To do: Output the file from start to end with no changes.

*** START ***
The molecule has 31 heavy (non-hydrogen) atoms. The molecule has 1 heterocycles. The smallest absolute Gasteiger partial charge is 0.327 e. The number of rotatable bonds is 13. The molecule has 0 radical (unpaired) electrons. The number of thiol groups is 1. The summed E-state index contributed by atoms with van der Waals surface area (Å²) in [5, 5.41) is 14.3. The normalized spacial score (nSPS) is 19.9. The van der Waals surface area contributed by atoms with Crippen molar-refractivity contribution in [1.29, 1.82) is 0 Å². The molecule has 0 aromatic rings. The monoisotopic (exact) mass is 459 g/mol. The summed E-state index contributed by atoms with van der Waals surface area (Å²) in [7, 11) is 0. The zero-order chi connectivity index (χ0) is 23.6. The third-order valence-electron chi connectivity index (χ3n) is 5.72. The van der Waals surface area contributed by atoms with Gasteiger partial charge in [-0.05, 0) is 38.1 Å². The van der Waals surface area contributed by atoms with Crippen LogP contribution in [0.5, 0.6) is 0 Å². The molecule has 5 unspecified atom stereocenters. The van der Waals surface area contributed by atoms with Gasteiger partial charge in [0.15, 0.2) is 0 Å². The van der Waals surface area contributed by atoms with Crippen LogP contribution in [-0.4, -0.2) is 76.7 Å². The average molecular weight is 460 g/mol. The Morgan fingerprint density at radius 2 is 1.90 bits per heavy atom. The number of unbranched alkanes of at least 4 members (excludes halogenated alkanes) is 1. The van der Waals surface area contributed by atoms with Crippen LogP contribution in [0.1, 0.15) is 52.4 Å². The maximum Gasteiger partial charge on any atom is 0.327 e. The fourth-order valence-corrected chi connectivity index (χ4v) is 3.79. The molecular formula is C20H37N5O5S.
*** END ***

The molecule has 31 heavy (non-hydrogen) atoms. The molecule has 1 heterocycles. The smallest absolute Gasteiger partial charge is 0.327 e. The number of rotatable bonds is 13. The molecule has 0 radical (unpaired) electrons. The number of thiol groups is 1. The summed E-state index contributed by atoms with van der Waals surface area (Å²) in [5, 5.41) is 14.3. The normalized spacial score (nSPS) is 19.9. The van der Waals surface area contributed by atoms with Crippen molar-refractivity contribution in [1.29, 1.82) is 0 Å². The molecule has 0 aromatic rings. The monoisotopic (exact) mass is 459 g/mol. The summed E-state index contributed by atoms with van der Waals surface area (Å²) in [7, 11) is 0. The zero-order chi connectivity index (χ0) is 23.6. The third-order valence-electron chi connectivity index (χ3n) is 5.72. The van der Waals surface area contributed by atoms with Gasteiger partial charge in [-0.05, 0) is 38.1 Å². The van der Waals surface area contributed by atoms with Crippen LogP contribution in [0.5, 0.6) is 0 Å². The molecule has 5 unspecified atom stereocenters. The van der Waals surface area contributed by atoms with Gasteiger partial charge in [0.15, 0.2) is 0 Å². The van der Waals surface area contributed by atoms with Crippen LogP contribution in [-0.4, -0.2) is 76.7 Å². The average molecular weight is 460 g/mol. The Morgan fingerprint density at radius 2 is 1.90 bits per heavy atom. The number of unbranched alkanes of at least 4 members (excludes halogenated alkanes) is 1. The van der Waals surface area contributed by atoms with Crippen LogP contribution in [0.1, 0.15) is 52.4 Å². The maximum Gasteiger partial charge on any atom is 0.327 e. The fourth-order valence-corrected chi connectivity index (χ4v) is 3.79. The molecular formula is C20H37N5O5S.